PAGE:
In method B, the comparative precision is not measured. Therefore, this method is suitable taking into account known influencing factors, which are included in the measurement uncertainty analysis, especially for handheld force gauges and measuring chains for which a calibration certificate according method A or ISO 376 is already available.
The method C consists only of an increasing and a decreasing series of measurements, therefore dispenses with both the measurement of the comparative precision as well as the measurement of repeatability. Both values must therefore be taken into account in the measurement uncertainty analysis with corresponding factors.
In method D, only increasing force levels are measured. This method requires that the force transducer is used only for the measurement of an increasing force and only in one effective direction.
A calibration according to ISO 376 is the most complex type of calibration, since at least 8 load levels must be approached in 3 series of measurements. Therefore, this method usually applies only for high-quality load cells, which are used as reference standards or used to check the force measuring device of tensile testing machines and universal testing machines.
Calibration certificates according ISO 376 can also show voltage (mV / V) of the measurement output instead of the SI unit Newton [N]. For calibration, high-precision amplifiers are used, which have to be are also traceable to the standards of the PTB.
For hand-held force gauges it is possible to carry out the calibration according to a simplified procedure, described in VDI / VDE 2624 part 2.1. The essential difference to the procedure according to DAkkS-DKD-R 3-3 is that the comparative precision is not measured but taken into account in the measurement uncertainty and the repeatability is determined only at one load level.
This guideline assumes that the comparative precision in different rotational positions, can not be adequately determined by a rotation of 120 ° due to different installation position for handheld force gauges, since the measuring device is used in all spatial positions.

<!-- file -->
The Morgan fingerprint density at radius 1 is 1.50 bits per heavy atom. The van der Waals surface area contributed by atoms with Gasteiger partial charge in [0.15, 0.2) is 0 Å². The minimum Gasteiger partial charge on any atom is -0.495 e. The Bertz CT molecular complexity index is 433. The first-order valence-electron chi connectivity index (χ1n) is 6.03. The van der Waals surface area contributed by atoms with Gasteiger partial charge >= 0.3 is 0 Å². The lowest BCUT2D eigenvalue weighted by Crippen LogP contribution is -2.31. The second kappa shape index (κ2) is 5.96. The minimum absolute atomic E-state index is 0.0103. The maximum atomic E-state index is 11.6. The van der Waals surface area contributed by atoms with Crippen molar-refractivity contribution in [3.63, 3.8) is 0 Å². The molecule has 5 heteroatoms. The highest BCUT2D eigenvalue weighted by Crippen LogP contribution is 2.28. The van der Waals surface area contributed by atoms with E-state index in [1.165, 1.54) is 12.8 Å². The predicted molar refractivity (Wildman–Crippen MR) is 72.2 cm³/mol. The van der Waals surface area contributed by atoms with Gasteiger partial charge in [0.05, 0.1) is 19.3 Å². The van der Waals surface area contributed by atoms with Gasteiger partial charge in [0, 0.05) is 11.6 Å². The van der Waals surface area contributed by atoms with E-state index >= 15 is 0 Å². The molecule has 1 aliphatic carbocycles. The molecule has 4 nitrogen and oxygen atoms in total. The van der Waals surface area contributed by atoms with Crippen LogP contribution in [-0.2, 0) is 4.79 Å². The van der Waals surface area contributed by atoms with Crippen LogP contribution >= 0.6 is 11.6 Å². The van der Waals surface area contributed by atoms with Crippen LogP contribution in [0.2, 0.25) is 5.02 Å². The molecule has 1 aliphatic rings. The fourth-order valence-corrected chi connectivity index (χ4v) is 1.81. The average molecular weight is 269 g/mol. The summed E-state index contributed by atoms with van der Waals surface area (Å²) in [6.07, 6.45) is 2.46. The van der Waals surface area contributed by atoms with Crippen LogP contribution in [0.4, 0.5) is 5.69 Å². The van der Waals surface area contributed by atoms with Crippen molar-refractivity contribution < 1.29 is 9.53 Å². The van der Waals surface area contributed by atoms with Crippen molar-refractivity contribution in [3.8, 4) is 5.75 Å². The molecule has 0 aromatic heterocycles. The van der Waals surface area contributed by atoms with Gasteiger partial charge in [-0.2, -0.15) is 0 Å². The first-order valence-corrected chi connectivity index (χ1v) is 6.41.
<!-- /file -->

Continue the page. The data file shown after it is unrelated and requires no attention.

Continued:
Calibration certificates in Germany are issued in accordance to the guideline DAkkS-DKD-5 "Instructions for creating a calibration certificate". This guideline fundamentally determines the content and form for all calibration certificates issued by the DAkkS accredited calibration laboratories. Only these calibration certificates may bear the seal of approval of the DAkkS, the DKD and, if applicable, for international recognition the ILAC-MRA seal. Colloquially, these notes are often referred to as "DAkkS certificates".
These certificates always list the calibration procedures used. These procedures have to be validated and audited by the national accreditation body DAkkS.
The calibration result must always take the measurement uncertainty into account. Only with a statement of conformity, which also includes the measurement uncertainty or a statement of the extended measurement uncertainty associated with each measurement result, the traceability of the measurement results is guaranteed.
The most important selection criterion is first the optimal calibration procedure. The following flowchart summarizes the alternatives described above again.
Once you have determined the approbiate procedure, you can use the accreditation certificate from your calibration service provider to determine whether it is accredited for the relevant procedure, the measurement range is covered by the accreditation, and the smallest measurable measurement uncertainty (CMC) of the laboratory meets your requirements.
The flowchart can be a help to find the right calibration procedure. Our Calibration Laboraty Service Team will gladly advise you personally. Call us or put your questions in the contact form.
DAkkS-DKD-R 3-3 Kalibrierung von Kraftmessgeräten (available at: PTB Physikalisch Technische Bundesanstalt - Publikationen)
VDI/VDE 2624 Blatt 2.1 Messen mechanischer Größen - Anweisung zum Kalibrieren von Handkraftmessgeräten (available at: Beuth Verlag AG)
DIN EN ISO 7500 Kalibrierung und Überprüfung von statischen einachsigen Prüfmaschinen - Teil 1: Zug- und Druckprüfmaschinen - Kalibrierung und Überprüfung der Kraftmesseinrichtung (available at:: Beuth Verlag AG)
DIN EN ISO 9513 - Kalibrierung von Längenänderungs-Messeinrichtungen für die Prüfung mit einachsiger Beanspruchung (available at: Beuth Verlag AG)
DIN EN ISO 376 - Kalibrierung der Kraftmessgeräte für die Prüfung von Prüfmaschinen mit einachsiger Beanspruchung (available at: Beuth Verlag AG)
DAkkS-DKD-R 3 Angabe der Messunsicherheit bei Kalibrierungen, ersetzt durch EA-4/02 M: 2013 (available at: Regelwerksportal der DAkkS GmbH)
DakkS-DKD-R 5 Anleitung zum Erstellen eines Kalibrierscheins (available at: Regelwerksportal der DAkkS GmbH)